Excerpt from A.W. Tozer’s “The Pursuit of God” from Chapter 3, Removing the Veil
“God is so vastly wonderful, so utterly and completely delightful that He can, without anything other than Himself, meet and overflow the deepest demands of our total nature, mysterious and deep as that nature is. Such worship – can never come from a mere doctrinal knowledge of God. Hearts that are ‘fit to break’ with love for the Godhead are those who have been in the Presence and have looked with opened eye upon the majesty of the Deity. Men of the breaking hearts had a quality about them not known to nor understood by common men. They habitually spoke with spiritual authority. They had been in the presence of God and they reported what they saw there.
They were prophets, not scribes, for the scribe tells us what he has read, and the prophet tells what he has seen. The distinction is not an imaginary one. Between the scribe who has read and the prophet who has seen is a difference as wide as the sea. We are overrun today with orthodox scribes, but the prophets, where are they? The hard voice of the scribe sounds over evangelicalism, bu the Church waits for the tender voice of the saint who has penetrated the veil and has gazed with inward eye upon the wonder that is God. And yet, thus to penetrate, to push in sensitive living experience into the holy Presence, is a privilege open to every child of God.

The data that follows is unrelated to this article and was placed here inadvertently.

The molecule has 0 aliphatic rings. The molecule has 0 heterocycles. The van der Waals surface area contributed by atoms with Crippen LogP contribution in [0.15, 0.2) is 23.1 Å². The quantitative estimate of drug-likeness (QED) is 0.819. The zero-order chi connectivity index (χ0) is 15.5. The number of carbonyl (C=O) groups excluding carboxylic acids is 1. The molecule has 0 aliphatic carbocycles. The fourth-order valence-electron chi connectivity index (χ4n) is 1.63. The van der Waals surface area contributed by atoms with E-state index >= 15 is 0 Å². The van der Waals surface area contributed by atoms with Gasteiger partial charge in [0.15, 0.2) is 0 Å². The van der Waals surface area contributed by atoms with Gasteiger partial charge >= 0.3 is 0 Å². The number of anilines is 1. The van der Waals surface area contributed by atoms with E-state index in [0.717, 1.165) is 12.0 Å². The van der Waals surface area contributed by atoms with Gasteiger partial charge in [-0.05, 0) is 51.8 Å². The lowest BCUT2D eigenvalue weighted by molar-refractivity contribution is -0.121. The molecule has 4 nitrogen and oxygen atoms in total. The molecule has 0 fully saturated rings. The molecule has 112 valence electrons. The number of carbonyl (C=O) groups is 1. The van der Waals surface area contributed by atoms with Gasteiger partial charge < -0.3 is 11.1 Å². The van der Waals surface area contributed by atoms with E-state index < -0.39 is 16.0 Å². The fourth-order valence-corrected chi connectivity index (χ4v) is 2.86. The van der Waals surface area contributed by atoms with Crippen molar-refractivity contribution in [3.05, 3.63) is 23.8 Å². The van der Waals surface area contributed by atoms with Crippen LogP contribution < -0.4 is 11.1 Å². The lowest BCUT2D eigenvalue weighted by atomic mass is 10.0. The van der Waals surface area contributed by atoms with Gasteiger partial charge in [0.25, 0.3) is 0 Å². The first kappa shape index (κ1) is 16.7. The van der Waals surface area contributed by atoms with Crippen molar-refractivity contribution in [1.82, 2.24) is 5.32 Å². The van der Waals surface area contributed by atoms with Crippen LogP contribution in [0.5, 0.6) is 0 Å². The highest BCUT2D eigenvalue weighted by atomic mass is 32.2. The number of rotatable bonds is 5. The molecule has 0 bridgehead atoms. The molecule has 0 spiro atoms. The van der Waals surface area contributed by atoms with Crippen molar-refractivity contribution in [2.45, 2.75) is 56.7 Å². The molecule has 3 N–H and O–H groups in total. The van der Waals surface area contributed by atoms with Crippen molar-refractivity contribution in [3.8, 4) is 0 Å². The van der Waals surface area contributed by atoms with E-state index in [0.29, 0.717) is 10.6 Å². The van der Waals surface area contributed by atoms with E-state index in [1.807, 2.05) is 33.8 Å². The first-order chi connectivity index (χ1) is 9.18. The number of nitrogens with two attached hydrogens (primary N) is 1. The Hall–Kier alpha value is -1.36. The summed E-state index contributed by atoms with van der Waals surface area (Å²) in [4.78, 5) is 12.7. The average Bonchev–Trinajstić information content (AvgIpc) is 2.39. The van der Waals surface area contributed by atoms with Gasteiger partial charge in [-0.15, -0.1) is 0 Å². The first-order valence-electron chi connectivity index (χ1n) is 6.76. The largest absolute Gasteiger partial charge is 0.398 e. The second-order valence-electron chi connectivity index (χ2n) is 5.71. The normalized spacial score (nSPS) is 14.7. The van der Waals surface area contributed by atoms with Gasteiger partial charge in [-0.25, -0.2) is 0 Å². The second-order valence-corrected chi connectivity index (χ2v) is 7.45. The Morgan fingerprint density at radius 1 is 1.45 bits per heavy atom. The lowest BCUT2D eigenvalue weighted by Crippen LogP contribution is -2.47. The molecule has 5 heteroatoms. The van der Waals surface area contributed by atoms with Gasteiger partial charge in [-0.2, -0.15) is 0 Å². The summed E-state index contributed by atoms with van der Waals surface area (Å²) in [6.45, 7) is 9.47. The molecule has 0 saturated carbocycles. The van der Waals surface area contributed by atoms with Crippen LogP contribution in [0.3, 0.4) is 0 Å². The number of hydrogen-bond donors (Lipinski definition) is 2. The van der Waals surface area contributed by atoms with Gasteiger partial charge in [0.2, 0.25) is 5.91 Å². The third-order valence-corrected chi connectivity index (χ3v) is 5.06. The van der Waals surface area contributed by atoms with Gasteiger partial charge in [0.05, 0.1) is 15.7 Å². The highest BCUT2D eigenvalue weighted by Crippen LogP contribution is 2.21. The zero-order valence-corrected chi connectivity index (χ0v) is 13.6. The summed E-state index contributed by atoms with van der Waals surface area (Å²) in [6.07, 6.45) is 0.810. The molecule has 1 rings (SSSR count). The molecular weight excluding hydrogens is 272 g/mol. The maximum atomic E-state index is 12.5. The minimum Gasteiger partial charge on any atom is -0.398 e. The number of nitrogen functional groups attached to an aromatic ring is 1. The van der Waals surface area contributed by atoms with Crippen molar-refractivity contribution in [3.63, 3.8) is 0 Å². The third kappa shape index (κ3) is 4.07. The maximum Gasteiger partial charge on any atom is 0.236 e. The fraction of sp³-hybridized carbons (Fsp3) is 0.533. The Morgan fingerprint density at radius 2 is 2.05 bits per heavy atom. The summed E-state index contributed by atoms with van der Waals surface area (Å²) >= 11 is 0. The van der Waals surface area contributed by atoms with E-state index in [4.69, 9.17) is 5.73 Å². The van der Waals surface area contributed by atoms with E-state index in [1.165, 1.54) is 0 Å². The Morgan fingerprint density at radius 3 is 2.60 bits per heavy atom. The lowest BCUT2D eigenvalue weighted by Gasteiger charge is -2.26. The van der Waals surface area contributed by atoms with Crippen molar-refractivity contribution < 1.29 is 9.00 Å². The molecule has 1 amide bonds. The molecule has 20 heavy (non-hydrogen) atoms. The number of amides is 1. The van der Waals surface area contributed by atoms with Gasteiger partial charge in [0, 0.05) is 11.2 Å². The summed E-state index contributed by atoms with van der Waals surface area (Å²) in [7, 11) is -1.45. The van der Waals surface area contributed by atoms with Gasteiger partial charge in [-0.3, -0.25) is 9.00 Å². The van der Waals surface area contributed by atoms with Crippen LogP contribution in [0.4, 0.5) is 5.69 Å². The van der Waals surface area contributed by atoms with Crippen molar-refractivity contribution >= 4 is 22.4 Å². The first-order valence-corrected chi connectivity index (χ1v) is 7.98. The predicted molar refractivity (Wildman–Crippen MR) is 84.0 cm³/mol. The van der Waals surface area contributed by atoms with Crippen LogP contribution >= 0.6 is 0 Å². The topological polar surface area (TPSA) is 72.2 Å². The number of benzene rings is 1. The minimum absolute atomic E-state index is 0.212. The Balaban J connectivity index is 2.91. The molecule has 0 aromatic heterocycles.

With the veil removed by the rending of Jesus’ flesh, with nothing on God’s side to prevent us from entering, why do we tarry without? Why do we consent to abide all our days just outside the Holy of Holies and never enter at all to look upon God? We hear the Bridegroom say, ‘Let me see thy countenance, let me hear thy voice; for sweet is thy voice, and thy countenance is comely.’ (Song of Solomon 2:14) We sense that call is for us, but we still fail to draw near, and the years pass and we grow old and tired in the outer courts of the tabernacle. What hinders us?
The answer usually given, simply that we are ‘cold,’ will not explain all the facts. There is something more serious than coldness of heart, something that may be back of that coldness and be the cause of its existence. What is it? What but the presence of the veil in our hearts? A veil not taken away as the first veil was, but which remains there still shutting out the light and hiding the face of God from us. It is the veil of our fleshly, fallen nature living on, unjudged within us, uncrucified and unrepudiated. It is the close-woven veil of the self-life which we never truly acknowledged, of which we have been secretly ashamed, and which for these reasons we have never brought to the judgment of the cross. It is not too mysterious, this opaque veil, nor is it hard to identify. We have but to look into our own hearts and we shall see it there, sewn and patched and repaired it may be, but there nevertheless, an enemy to our lives and an effective block to our spiritual progress.
This veil is not a beautiful thing and it is not a thing about which we commonly care to talk. But I am addressing the THIRSTING souls who are determined to follow God, and I know they will not turn back because the way leads temporarily through the blackened hills. The urge of God within them will assure their continuing pursuit. They will face the facts however unpleasant and endure the cross for the joy set before them. So I am bold to name the threads out of which this inner veil is woven.
It is woven of the fine threads of the self-life, the hyphenated sins of the human spirit. They are not something we do, they are something we are, and therein lies both their subtlety and their power.